AP Macroeconomics

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AP Macroeconomics

"The purpose of the AP course in macroeconomics is to give students a thorough understanding of the principles of economics that apply to an economic system as a whole.  The course places particular emphasis on the study of national income and price-level determination, and also develops students’ familiarity with economic performance measures, the financial sector, stabilization policies, economic growth, and international economics."  College Board

Class Schedule

 Course Syllabus

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Course Syllabus

AP MACROECONOMICS – COURSE REQUIREMENTS

 CLASSWORK AND NOTEBOOK RESPONSIBILITIES FOR EACH CHAPTER FOR TEST, QUIZ, PARTICIPATION, AND HOMEWORK GRADES.

 THE FOLLOWING ITEMS MUST BE COMPLETED FOR EACH CHAPTER.

  • DEFINE TERMS FOR EACH CHAPTER INTO NOTEBOOK.
  • MS WORD - CHAPTER SUMMARY BULLET POINTS.
  • WE WILL COVER ABOUT 1 CHAPTER PER WEEK.
  • YOU ARE RESPONSIBLE FOR ALL ADDITIONAL ASSIGNMENTS I PLACE ON THE BOARD FOR THAT DAYS LESSON.
  • ALL “DO NOW” ASSIGNMENTS TO BE COMPLETED ON MS EXCEL.
  • EACH MARKING PERIOD YOU WILL GET PARTICIPATION GRADES, HOMEWORK GRADES, AND TEST/QUIZ GRADES.
  • THERE WILL BE REGULAR QUIZZES AND TEST DURING THE MARKING PERIOD.
  • ALL LATE ASSIGNMENTS WILL RECEIVE A GRADE OF ZERO.
  • IF A STUDENT IS ABSENT, THE STUDENT WILL RECEIVE ONE DAY TO COMPLETE THE ASSIGNMENT.
  • BEING ABSENT IS NOT AN EXCUSE. ALL LESSON PLANS ARE ON-LINE AND HANDOUTS ARE PROVIDED IN CLASS.

GRADING:

  • TEST/QUIZZES = 60%
  • PARTCIPATION = 30%
  • HOMEWORK =     10%

GOOD LUCK AND HAVE AN ENJOYABLE SEMESTER.

 

 

 Chapter 1: Limits, Alternatives, and Choices

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Chapter 1: Limits, Alternatives, and Choices

Define all terms in notebook and PowerPoint.

 Important Concepts in Economics

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Important Concepts in Economics

 

Economics is a social science concerned with the efficient use of scare resources to achieve the maximum satisfaction of societies unlimited economic wants.

Factors of Production:
1. Land
2. Labor
3. Capital
4. Entrepreneurship

Macroeconomics looks a the whole or entire economy.
Examples: GDP (Gross Domestic Product)
                 CPI  (Consumer Price Index) -- Inflation
                 Employment
                 Aggregate Expenditures
                 Aggregate Demand and Aggregate Supply
                 Business Cycle
                 National Income Accounting
                 Federal Reserve
                 Monetary Policy
                 Fiscal Policy
                 International Trade and Investment

Microeconomics looks at individual parts of the economy.
Examples: Elasticity of Demand
                 Elasticity of Supply
                Cost of Production
                Equitable Distribution of Income
                Pure Competition
                Pure Monopoly
                Monopolistic Competition
                Oligopoly
                Demand for Resources
                Wages, Rent, Interest, and Profit
                Union Models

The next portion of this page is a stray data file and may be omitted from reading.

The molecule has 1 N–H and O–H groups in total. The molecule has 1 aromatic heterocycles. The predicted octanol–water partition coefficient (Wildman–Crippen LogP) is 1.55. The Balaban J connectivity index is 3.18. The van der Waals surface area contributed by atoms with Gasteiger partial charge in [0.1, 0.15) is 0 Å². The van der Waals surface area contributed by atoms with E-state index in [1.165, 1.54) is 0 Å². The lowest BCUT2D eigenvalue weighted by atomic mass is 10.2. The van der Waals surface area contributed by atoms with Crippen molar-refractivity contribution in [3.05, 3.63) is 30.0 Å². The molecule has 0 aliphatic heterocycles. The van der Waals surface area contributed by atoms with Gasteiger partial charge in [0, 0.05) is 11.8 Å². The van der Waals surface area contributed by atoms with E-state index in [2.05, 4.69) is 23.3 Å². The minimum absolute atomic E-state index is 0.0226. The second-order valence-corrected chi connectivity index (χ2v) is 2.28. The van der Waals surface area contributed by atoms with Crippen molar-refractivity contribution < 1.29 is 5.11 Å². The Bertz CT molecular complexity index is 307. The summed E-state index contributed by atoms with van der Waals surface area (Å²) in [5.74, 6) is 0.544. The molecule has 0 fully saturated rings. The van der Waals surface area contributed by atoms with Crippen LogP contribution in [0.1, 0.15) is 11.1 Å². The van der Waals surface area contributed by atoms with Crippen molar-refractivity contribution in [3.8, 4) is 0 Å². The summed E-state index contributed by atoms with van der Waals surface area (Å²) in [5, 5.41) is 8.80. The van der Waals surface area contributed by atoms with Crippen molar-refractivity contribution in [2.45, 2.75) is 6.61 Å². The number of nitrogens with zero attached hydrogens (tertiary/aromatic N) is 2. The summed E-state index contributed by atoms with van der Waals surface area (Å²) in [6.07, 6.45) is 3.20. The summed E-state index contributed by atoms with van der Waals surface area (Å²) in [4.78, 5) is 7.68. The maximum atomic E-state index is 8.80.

Marginal Revenue
                Marginal Cost

Four Phases of the Business Cycle
1. Peak
2. Recession
3. Trough
4. Recovery

National Income Accounting
GDP - the total market value of all final goods and services produced in an economy during a given period of time.
        
GDP = C + Ig + Xn + G
GDP - Gross Domestic Product
     C - Consumer Spending (70% of GDP)
     Ig - Business Spending
    Xn - Net Exports (Xn = X - M) Net Exports = Exports minus Imports
     G - Government Spending

NDP - Net Domestic Product
        - GDP minus Consumption of Fixed Capital (Depreciation)

Federal Reserve - 
Central bank of the United States
Former Chairman is Ben Bernanke
Current Chairwoman is Janet Yellen
Created in 1913 by an act of Congress

Fed Funds Rate - 
the overnight lending rate between commercial banks.
currently 1.00% - 1.25%

Prime Rate -
the interest rate commercial banks charge their most credit worthy customers.
currently 4.25%

Discount Rate -
the interest rate the Federal Reserve charges commercial banks on loans. currently 1.75%

10 year treasury yield - 
long-term government bond
currently 2.12%


Monetary Policy -
the Federal Reserve increasing or decreasing the money supply, increasing or decreasing interest rates to achieve price-level-stability, balanced economic growth, and full-employment.

Easy Monetary Policy -
the Federal Reserve increasing the money supply and decreasing the Fed Funds rate and Discount rate so the economy can move out of the recession/trough phase of the business cycle to the recovery/expansionary phase of the business cycle.

Tight Monetary Policy -
the Federal reserve decreasing the money supply and increasing the Fed Funds rate and Discount rate in order to slow the high rate of inflation and strong economic growth.
 
Tools of Monetary Policy -
Open Market Operations
Reserve Ratio
Discount Rate/ Fed Funds Rate

FOMC -
Federal Open Market Committee
Meets every six weeks to discuss the Fed Funds Rate, Discount Rate, inflation, employment, and economic growth.

Fiscal Policy -
the government increasing/decreasing spending or increasing/decreasing taxes or a combination of the two to achieve price-level-stability, balanced economic growth, and full-employment.

Expansionary Fiscal Policy -

the government increasing spending, decreasing taxes, or a combination of the two to achieve price-level-stability, balanced economic growth, and full-employment.

Contractionary Fiscal Policy -

the government decreasing spending, increasing taxes, or a combination of the two to achieve price-level-stability, balanced economic growth, and full-employment.